On June 26, 2015, the Supreme Court ruled that same-sex marriage was legal in all 50 states with the Obergefell v. Hodges decision. Prior to this ruling, many same-sex couples faced challenges when it came to interacting with the legal system, particularly in states like Wisconsin that did not recognize same-sex marriage. Today, same-sex marriag, divorce, and child custody is subject to the same laws and proceedings as any legal marriage in the State of Wisconsin. However, there are still some key considerations for same-sex couples looking for answers to their divorce law and child custody questions.
At Ohiku Law, we help high net worth individuals and couples navigate divorce law and family law, taking the time to assess each unique situation and provide expert recommendations to come to the best outcome for everyone. We are experienced in handling same-sex divorce cases and have shared below some of our top tips for those entering the process.
Same-sex divorce considerations
Prior to the 2015 Supreme Court ruling, many same-sex couples struggled to resolve divorce, separation, and child custody issues for a couple of reasons. First, in states like Wisonsin where same-sex marriage was not recognized, many of these proceedings were informal and, thus, subject to variation and interpretation. Second, for couples moving from a state where same-sex marriage was recognized to one where it was not, it was often complicated to reconcile past legal proceedings with laws of the new state of residence.
Today, same-sex and opposite-sex marriages, divorces, and child custody proceedings are treated the same in the eyes of the law. Any divorcing couple must file in their county of residence, not the county in which they married. At least one of the spouses needs to have resided in Wisconsin for six months and in their filing county for at least 30 days. Additionally, all couples must wait six months after a divorce is finalized to remarry. Finally, no couple has to prove wrongdoing in a divorce, as Wisconsin is a no-fault divorce state. These and other major factors make divorce proceedings equal for all couples, but that doesn’t mean there aren’t unique considerations for same-sex couples.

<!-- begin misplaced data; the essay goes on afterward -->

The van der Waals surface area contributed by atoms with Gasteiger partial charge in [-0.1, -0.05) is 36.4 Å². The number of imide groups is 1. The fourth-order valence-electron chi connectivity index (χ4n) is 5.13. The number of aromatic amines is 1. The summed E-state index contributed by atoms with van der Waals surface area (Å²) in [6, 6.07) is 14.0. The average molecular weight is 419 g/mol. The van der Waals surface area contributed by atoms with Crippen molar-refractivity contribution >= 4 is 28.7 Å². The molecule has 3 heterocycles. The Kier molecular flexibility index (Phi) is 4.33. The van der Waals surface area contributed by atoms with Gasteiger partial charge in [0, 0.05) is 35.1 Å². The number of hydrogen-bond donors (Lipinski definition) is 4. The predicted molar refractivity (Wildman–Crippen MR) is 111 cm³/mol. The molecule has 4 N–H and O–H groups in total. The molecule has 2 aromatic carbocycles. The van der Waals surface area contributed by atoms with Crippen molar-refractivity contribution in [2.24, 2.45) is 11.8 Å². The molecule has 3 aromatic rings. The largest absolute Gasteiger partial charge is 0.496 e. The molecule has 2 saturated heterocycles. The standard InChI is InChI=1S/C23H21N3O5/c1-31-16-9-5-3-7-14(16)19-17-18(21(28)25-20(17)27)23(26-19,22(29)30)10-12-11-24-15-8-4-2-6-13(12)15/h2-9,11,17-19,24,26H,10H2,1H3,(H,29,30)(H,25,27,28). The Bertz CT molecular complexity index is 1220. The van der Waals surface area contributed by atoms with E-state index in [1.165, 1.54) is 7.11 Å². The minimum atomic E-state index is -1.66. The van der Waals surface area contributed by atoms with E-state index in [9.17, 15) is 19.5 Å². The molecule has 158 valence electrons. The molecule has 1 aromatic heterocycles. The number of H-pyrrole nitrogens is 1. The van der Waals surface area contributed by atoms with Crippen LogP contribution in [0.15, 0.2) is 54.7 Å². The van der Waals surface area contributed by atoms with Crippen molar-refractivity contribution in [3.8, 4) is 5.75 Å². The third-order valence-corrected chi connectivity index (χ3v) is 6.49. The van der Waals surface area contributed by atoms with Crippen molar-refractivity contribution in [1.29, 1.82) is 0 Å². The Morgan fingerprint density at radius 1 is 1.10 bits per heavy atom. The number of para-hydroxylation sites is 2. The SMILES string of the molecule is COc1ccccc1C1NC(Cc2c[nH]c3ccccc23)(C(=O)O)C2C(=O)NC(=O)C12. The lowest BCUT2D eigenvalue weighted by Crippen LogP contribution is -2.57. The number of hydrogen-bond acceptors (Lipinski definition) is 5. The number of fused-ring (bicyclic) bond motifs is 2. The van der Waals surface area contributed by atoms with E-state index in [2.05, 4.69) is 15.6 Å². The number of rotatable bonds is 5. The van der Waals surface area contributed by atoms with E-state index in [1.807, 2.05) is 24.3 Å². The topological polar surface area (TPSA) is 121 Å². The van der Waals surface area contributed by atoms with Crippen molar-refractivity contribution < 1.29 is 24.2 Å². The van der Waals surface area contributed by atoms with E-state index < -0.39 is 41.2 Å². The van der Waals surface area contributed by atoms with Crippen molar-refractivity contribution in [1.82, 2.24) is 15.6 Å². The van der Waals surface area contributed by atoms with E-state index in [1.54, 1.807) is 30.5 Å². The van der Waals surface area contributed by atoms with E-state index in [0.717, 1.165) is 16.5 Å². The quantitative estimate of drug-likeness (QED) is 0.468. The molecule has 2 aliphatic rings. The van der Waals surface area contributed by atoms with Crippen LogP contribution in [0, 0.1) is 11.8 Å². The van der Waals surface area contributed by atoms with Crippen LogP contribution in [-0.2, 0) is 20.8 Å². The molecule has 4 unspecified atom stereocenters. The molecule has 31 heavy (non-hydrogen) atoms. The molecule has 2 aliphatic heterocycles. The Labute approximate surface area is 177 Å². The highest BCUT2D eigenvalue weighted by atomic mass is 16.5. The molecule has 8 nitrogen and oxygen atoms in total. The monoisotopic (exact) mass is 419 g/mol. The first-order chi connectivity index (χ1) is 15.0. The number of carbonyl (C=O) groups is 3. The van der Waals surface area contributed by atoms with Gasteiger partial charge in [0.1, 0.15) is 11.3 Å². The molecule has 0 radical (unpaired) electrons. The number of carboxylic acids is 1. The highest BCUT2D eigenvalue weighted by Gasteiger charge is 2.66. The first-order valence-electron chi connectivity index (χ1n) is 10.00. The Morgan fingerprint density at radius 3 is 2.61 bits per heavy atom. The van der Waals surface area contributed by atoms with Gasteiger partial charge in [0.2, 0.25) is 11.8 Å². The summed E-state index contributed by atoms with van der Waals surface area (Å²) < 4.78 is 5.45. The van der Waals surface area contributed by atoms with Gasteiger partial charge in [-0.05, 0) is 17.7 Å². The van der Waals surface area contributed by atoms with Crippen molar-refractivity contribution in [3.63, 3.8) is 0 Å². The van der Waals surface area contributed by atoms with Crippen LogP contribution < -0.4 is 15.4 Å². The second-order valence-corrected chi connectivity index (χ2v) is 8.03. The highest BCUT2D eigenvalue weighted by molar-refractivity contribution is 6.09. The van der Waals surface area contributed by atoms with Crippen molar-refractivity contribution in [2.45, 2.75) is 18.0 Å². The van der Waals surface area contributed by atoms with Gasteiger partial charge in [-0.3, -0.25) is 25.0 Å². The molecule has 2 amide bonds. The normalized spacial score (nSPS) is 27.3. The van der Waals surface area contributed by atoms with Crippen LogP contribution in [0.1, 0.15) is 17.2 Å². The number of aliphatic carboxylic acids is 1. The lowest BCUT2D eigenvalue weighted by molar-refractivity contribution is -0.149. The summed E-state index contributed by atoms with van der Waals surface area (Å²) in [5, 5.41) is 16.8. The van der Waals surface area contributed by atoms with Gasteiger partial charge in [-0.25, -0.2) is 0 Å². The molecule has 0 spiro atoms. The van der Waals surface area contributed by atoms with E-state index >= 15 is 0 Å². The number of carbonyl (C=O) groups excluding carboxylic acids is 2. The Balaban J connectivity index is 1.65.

One challenge in same-sex marriage is awarding spousal maintenance. The reason this is challenging is because one major factor a court considers in awarding spousal maintenance is length of marriage. For couples who were legally married in Wisconsin, their marriage would not be more than 6-or-so years old, making length of marriage less of a contributing factor in the determination of spousal maintenance.
Child custody considerations
Another factor in divorce proceedings that can be more complicated for same-sex couples is coming to a fair and just child support and custody agreement. Before 2014, same-sex couples were not allowed to adopt a child. So, many same-sex couples chose to have one spouse adopt a child that both then cared for. In child custody cases, this may put one parent at a distinct advantage even though both provided equal, ongoing care for the child in the years since they were adopted. It is important that these issues are navigated with sensitivity and fairness to reach a judgement that is right for everyone involved – both spouses and the child or children in question.
Same-sex marriage and divorce are still relatively new to the Wisconsin law system. This means there is less precedence for rulings and many more factors to consider in same-sex cases, and that they must be handled by professionals who are sensitive to the unique opportunities and challenges presented.
At Ohiku Law, we take pride in providing expert services customized to meet the unique needs of our clients. We understand that no marriage is alike, and that same-sex marriage and divorce comes with additional considerations. We work hard to ensure every client that comes through our doors is treated with dignity and receives the most just and equitable outcome possible. Learn more about our Milwaukee divorce attorney team and give us a call with questions today.